While the Martian rovers Spirit, Opportunity and Curiosity have explored further afield than ever before, the process is frustratingly slow. Curiosity’s top speed is only 200 metres per day, partly due to the difficulty of controlling a robot with a 20-minute round trip communications delay, limiting the reach of our exploration. Numerous proposals have been put forward, for various bodies in the Solar System, for flying probes of various kinds. Free flying balloons (which have been deployed on Venus), dirigible airships, gliders and even hopping probes that jump across terrain; but NASA’s airship study is unique, it will fly on a vacuum lift.
Balloons and airships float in an atmosphere by displacing some of the atmosphere with something lighter; just like the way boats float by displacing (with their hulls) water for air (the space inside their hulls). On Earth we have mostly used either hot air (where the air inside the balloon becomes lighter than the surrounding air as it heats up) or lift gases like hydrogen and helium. Lift gases work because they are less dense than air, but at the same pressure, so flying balloons are not tightly inflated like a party balloon. At standard sea level pressure every cubic metre contains 1.292 kilograms of air, but a cubic metre of hydrogen or helium contains only 90 grams or 178 grams respectively; producing a lift of 1.202 kilograms or 1.114 kilograms.
Now, as lift depends on the mass of gas you can push out of the way, in theory the best possible balloon would have nothing in it at all and provide the full 1.292 kilograms lift for every cubic metre. Indeed some of the first scientists to think about balloons considered this, but the lift gases are also there to hold the shape of the balloon against the surrounding pressure; so on Earth a vacuum balloon is impractical because it would have to be far heavier than it could lift to be strong enough to hold up against the atmospheric pressure around it. But things could be different on Mars.
That is what Professor John-Paul Clarke of the Georgia Institute of Technology is investigating, and Mars offers a number of advantages to the potential vacuum balloonist. Its atmosphere is predominately carbon dioxide, which is much denser than air, it is very cold which also helps atmospheric density, yet at the same time Mars’ surface pressure is only 1/160th of Earth’s. These factors mean that the atmosphere is a better mix for supporting balloons (in Venus’ dense carbon dioxide atmosphere normal Earth air works as a lifting gas), but that a vacuum balloon does not have to support such a crushing load. Clarke’s proposal is for a rigid balloon with two layers, an inner shell containing the vacuum, supported by a lattice of lightweight beams connecting to the outer shell.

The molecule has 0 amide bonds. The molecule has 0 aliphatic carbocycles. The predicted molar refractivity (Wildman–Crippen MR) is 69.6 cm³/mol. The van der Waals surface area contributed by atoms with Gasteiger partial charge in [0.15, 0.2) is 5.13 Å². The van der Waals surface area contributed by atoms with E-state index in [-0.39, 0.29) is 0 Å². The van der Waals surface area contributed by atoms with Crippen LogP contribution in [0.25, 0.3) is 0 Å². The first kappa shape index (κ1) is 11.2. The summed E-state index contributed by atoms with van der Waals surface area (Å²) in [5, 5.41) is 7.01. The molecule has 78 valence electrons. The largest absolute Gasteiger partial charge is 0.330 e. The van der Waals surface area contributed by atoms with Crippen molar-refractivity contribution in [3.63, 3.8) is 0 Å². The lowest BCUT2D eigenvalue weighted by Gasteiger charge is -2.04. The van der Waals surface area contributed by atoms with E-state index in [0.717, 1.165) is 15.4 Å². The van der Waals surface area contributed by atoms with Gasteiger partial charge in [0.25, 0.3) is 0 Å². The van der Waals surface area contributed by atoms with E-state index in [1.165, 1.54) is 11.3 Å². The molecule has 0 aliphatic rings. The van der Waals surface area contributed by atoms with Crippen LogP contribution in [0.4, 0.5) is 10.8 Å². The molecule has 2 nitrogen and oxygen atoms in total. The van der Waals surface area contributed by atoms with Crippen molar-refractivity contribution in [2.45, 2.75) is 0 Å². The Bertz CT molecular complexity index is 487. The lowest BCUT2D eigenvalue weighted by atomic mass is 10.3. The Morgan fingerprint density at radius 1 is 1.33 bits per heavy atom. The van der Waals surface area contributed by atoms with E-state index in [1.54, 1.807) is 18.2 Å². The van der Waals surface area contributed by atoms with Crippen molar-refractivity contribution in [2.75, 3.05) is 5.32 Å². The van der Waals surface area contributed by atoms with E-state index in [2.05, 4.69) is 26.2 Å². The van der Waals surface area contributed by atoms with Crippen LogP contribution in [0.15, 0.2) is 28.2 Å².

A vacuum airship’s big advantages for exploring Mars are its ability to travel quickly regardless of terrain, and the fact it doesn’t need a finite reserve of lift gas. Vacuum is an infinite resource, all the airship needs is a source of power for a pump to empty the envelope, and its outer shell provides more than enough area for solar panels to provide electricity. This means it can fly and land repeatedly without running out of gas, and even offer the prospect of future Martian transport ships that essentially fly for free and can be ‘filled’ anywhere on the planet. Although they sound like something from space fantasy, vacuum-filled Zeppelins could be the backbone of the M Martian transport network.
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